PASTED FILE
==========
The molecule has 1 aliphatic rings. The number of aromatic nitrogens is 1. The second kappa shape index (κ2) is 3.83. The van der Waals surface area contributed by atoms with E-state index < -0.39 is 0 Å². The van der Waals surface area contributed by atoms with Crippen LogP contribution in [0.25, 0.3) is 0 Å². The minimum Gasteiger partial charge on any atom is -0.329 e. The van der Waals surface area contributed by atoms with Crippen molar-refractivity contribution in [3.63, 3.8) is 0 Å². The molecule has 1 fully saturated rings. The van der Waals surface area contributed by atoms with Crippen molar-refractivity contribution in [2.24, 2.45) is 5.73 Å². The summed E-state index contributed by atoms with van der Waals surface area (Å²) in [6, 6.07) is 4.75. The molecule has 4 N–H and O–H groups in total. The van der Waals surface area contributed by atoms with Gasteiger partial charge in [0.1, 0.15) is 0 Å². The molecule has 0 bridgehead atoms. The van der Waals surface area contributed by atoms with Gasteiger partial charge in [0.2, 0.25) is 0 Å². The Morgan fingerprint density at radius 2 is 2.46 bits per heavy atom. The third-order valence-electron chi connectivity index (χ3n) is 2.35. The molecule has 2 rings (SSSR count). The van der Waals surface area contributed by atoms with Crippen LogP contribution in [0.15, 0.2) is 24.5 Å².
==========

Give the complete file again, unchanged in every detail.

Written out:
The molecule has 1 aliphatic rings. The number of aromatic nitrogens is 1. The second kappa shape index (κ2) is 3.83. The van der Waals surface area contributed by atoms with E-state index < -0.39 is 0 Å². The van der Waals surface area contributed by atoms with Crippen LogP contribution in [0.25, 0.3) is 0 Å². The minimum Gasteiger partial charge on any atom is -0.329 e. The van der Waals surface area contributed by atoms with Crippen molar-refractivity contribution in [3.63, 3.8) is 0 Å². The molecule has 1 fully saturated rings. The van der Waals surface area contributed by atoms with Crippen molar-refractivity contribution in [2.24, 2.45) is 5.73 Å². The summed E-state index contributed by atoms with van der Waals surface area (Å²) in [6, 6.07) is 4.75. The molecule has 4 N–H and O–H groups in total. The van der Waals surface area contributed by atoms with Gasteiger partial charge in [0.1, 0.15) is 0 Å². The molecule has 0 bridgehead atoms. The van der Waals surface area contributed by atoms with Gasteiger partial charge in [0.2, 0.25) is 0 Å². The Morgan fingerprint density at radius 2 is 2.46 bits per heavy atom. The third-order valence-electron chi connectivity index (χ3n) is 2.35. The molecule has 2 rings (SSSR count). The van der Waals surface area contributed by atoms with Crippen LogP contribution in [0.15, 0.2) is 24.5 Å².